2.  Rationale for research (why are you choosing to explore this question--why is it an important question)
      3.  Review of literature (what has already been done to look at this question)

    b.  Parameters of Sample

      1.  Who are you doing this research with (how many--one person, many people); how and why did you decide to include that particular person or people? Have they participated in similar interventions in the past; briefly, what is their history?

    c.  Methods and Research Design

      1.  What measurement instruments are you using?
      2.  How will you assess how the participant(s) are doing pre and post treatment?
      3.  Procedures - what will you do in the study and/or clinical sessions?
      4.  What type of follow-up will you do? (90 and 180 day followups are recommended).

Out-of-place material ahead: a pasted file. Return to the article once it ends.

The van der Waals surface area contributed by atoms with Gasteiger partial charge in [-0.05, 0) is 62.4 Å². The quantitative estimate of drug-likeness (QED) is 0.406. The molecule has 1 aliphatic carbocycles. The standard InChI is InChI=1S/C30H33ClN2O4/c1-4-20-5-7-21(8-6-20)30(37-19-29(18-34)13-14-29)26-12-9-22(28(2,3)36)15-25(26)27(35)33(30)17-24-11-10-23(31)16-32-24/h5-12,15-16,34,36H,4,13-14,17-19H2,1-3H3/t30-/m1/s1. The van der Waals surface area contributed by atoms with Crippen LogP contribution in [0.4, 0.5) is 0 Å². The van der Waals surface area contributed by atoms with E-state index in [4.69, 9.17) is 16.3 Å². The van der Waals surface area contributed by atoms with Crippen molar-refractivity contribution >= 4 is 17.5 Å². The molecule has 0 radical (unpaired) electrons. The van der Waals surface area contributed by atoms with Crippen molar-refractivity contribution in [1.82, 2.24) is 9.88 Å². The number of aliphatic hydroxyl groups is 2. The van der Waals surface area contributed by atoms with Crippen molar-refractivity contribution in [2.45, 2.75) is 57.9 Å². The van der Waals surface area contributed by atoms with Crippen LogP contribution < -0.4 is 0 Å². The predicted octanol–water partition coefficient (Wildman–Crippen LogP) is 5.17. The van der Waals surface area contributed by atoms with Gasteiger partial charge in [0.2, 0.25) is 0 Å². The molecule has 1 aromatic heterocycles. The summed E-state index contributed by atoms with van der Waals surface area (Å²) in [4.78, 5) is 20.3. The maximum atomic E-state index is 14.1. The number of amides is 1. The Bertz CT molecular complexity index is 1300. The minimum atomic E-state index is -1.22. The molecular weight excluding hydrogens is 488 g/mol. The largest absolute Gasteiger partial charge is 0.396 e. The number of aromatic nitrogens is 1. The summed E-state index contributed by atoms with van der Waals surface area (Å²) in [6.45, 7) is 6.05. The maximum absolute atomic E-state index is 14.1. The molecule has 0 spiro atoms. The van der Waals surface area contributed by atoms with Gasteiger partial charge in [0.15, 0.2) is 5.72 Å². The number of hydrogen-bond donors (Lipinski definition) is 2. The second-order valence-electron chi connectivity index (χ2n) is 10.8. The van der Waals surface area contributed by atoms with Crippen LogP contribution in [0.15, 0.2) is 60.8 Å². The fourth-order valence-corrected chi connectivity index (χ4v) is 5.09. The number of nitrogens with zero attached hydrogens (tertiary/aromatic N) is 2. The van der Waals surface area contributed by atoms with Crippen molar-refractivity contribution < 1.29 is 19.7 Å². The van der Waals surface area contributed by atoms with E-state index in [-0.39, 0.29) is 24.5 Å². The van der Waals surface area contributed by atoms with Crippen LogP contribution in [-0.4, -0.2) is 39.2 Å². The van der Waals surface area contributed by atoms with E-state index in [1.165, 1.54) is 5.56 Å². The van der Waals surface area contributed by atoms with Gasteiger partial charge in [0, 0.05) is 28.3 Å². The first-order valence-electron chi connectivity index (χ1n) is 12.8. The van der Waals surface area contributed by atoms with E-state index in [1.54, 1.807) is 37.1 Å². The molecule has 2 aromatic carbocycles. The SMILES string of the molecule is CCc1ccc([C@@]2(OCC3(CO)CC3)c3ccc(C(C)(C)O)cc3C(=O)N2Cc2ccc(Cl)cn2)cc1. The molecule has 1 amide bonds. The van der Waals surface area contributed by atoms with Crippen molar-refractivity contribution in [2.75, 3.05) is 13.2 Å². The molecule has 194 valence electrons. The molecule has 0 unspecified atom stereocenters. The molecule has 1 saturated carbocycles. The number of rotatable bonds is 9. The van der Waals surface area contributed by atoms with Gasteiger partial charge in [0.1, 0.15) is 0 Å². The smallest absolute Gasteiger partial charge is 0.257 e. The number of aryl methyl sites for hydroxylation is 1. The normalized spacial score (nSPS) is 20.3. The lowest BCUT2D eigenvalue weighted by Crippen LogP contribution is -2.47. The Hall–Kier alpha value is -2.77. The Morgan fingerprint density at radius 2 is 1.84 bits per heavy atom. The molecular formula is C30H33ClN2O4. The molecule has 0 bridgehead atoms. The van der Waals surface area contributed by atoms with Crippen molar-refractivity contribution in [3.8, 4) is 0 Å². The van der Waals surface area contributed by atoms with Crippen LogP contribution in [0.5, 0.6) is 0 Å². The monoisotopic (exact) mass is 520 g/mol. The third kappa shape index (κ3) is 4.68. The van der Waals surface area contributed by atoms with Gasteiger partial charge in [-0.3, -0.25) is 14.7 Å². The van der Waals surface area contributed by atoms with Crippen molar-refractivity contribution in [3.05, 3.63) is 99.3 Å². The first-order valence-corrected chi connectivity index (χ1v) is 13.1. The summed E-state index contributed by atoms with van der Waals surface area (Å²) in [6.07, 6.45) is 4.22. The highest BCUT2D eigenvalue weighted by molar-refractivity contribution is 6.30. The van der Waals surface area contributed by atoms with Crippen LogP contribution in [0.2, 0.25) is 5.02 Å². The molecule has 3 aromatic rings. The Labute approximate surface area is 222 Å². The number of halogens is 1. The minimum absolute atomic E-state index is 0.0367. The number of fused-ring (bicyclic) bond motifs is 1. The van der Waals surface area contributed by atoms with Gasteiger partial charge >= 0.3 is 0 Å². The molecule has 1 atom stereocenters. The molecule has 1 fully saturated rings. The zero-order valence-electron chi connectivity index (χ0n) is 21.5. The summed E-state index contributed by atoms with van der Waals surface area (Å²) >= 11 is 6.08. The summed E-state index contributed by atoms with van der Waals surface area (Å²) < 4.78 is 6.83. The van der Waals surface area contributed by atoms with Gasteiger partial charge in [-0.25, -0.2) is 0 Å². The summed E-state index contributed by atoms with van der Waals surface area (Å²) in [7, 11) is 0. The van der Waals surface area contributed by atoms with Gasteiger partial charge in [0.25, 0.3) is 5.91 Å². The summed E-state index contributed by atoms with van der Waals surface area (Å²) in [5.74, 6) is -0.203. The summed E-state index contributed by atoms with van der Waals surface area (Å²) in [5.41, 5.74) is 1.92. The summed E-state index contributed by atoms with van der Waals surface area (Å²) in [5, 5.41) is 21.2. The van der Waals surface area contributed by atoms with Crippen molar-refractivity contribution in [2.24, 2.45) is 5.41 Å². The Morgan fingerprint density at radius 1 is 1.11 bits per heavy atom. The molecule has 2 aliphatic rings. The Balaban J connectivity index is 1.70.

d.  Data Analysis

      1.  How will you analyze your data?
      2.  How will you know you've been successful (have you been successful and why or why not)?
      3.   Have you consulted a statistician to assist you with data interpretation?

    e.  Ethical and Professional Considerations

      1.  How does your research comply with the specific ethical guidelines in your field? (Note: researchers who are affiliated with colleges or universities and some organizations will be required to submit their research protocol to an ethical guidelines or human subjects review committee (IRB) for approval).

      2.  What are your credentials as a practitioner/researcher?

      3.  How do you define your principles of practice such as consent, confidentiality, and protection of participants/subjects?

(Please see the section: Ethics, IRBs and Human Studies Protection)